Tens of millions of pounds that could have been invested in the rail network has been squandered on drawing up and tendering train operating franchises. When you add in the hundreds of millions soaked up in public subsidies by the train operating companies, and the huge amounts extracted from the system in profits, dividends and bonuses, we can see the epic scale of the publicly-funded rip off which is rail privatisation.

    While precious resources are being wasted on propping up the failed policy of rail privatisation nearly 1500 safety-critical rail maintenance jobs are being threatened with the axe. That’s the distorted priorities of the current UK rail system – unlimited funds to keep privatisation afloat while safety is compromised out on the tracks in a dash for cuts.”

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    Anti-Academies Alliance Fri, 15 Aug 2008 12:52:08 +0000 Continue reading ]]> The Anti Academies Alliance involves parents, teachers, school governors, trade unionists, councillors and MPs. We believe that the government’s Academies programme is privatising our schools.

    The Anti Academies Alliance is producing a newspaper.

    It will be printed at the beginning of September and we will have it at the TUC Congress to give to delegates. We hope it will be used widely by campaigns and in the Trade Unions and, we believe, will be ideal for sending to councillors and school governors.

    The newspaper will have contributions from Ken Purchase MP, Fiona Millar, Francis Beckett, Melissa Benn, Peter Mortimore.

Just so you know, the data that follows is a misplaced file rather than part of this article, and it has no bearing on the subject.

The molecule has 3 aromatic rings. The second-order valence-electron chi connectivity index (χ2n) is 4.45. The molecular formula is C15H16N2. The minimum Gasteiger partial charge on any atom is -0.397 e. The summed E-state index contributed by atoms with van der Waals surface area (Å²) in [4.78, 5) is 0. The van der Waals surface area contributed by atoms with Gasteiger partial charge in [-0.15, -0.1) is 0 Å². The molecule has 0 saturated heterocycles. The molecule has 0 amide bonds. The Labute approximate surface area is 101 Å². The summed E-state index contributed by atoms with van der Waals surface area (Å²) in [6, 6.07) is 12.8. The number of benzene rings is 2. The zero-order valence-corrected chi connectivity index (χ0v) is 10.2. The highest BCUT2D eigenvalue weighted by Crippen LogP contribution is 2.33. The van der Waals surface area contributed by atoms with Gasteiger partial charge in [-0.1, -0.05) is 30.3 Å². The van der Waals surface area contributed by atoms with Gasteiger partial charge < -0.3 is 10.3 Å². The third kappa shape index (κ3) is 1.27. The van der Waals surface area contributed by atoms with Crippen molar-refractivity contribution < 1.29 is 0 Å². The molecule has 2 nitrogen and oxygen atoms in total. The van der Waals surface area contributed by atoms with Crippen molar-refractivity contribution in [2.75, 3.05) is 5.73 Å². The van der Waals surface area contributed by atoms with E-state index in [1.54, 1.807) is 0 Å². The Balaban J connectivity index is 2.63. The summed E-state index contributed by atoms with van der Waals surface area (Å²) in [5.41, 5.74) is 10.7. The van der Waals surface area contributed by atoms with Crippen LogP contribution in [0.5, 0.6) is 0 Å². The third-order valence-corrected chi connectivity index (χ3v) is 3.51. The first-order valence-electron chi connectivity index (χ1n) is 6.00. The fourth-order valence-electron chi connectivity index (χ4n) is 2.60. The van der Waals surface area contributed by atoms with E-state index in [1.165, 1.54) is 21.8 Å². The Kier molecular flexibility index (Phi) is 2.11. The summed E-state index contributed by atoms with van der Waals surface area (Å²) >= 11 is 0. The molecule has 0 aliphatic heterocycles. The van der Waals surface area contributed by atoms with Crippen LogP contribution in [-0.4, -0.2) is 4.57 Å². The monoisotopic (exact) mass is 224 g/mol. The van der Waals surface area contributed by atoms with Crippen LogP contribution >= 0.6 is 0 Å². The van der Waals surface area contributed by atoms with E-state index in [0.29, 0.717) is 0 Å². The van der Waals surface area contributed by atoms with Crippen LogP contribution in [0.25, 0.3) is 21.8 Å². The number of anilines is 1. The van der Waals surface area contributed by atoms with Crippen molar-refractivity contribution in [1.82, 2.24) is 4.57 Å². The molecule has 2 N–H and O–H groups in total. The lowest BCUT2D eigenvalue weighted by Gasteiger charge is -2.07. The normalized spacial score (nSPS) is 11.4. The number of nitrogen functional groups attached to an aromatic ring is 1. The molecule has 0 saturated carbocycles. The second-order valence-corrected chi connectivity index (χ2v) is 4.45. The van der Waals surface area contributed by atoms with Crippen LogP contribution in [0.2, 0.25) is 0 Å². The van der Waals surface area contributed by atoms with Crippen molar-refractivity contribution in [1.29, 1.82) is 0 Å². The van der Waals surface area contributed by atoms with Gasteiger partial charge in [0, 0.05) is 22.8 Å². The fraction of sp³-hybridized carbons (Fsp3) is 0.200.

There are articles on ‘what do parents really want?’, ULT, International Privatisation, Attainment, Exclusions.

    Education Trade Union leaders Chris Keates (NASUWT), Christine Blower (NUT), Christina McAnea (UNISON), Sally Hunt (UCU), Andy Ballard (ATL) are contributing articles.

    Education campaigns SEA, CASE and Comprehensive Futures have contributed articles.
    Of course there are reports from campaigns around the country, where we have stopped the Academies and where campaigners are organising to stop them.
    Would you be able to take copies to circulate to your affiliates?

    Prices for the newspaper (the newspaper is free to Anti Academies Alliance affiliates):

    9 or less 20p each,
    10 or more 15p each,
    50 or more 10p each,
    100 or more 8p each,
    1000 or more 5p each

    Cheques payable to “anti academies alliance’

    If you need more information please contact me.

    Pete Jackson
    Anti Academies Alliance office
    PO Box 14412, Birmingham, B11 9DZ

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    Rail fiasco underlines need to end fragmentation, says RMT Fri, 04 Jan 2008 11:46:51 +0000 Continue reading ]]> THE POST-Christmas chaos caused by major engineering overruns on the rail network and the anger caused by massive fares hikes have highlighted the need to reverse fragmentation and bring rail back into public ownership, Britain’s biggest rail union says today.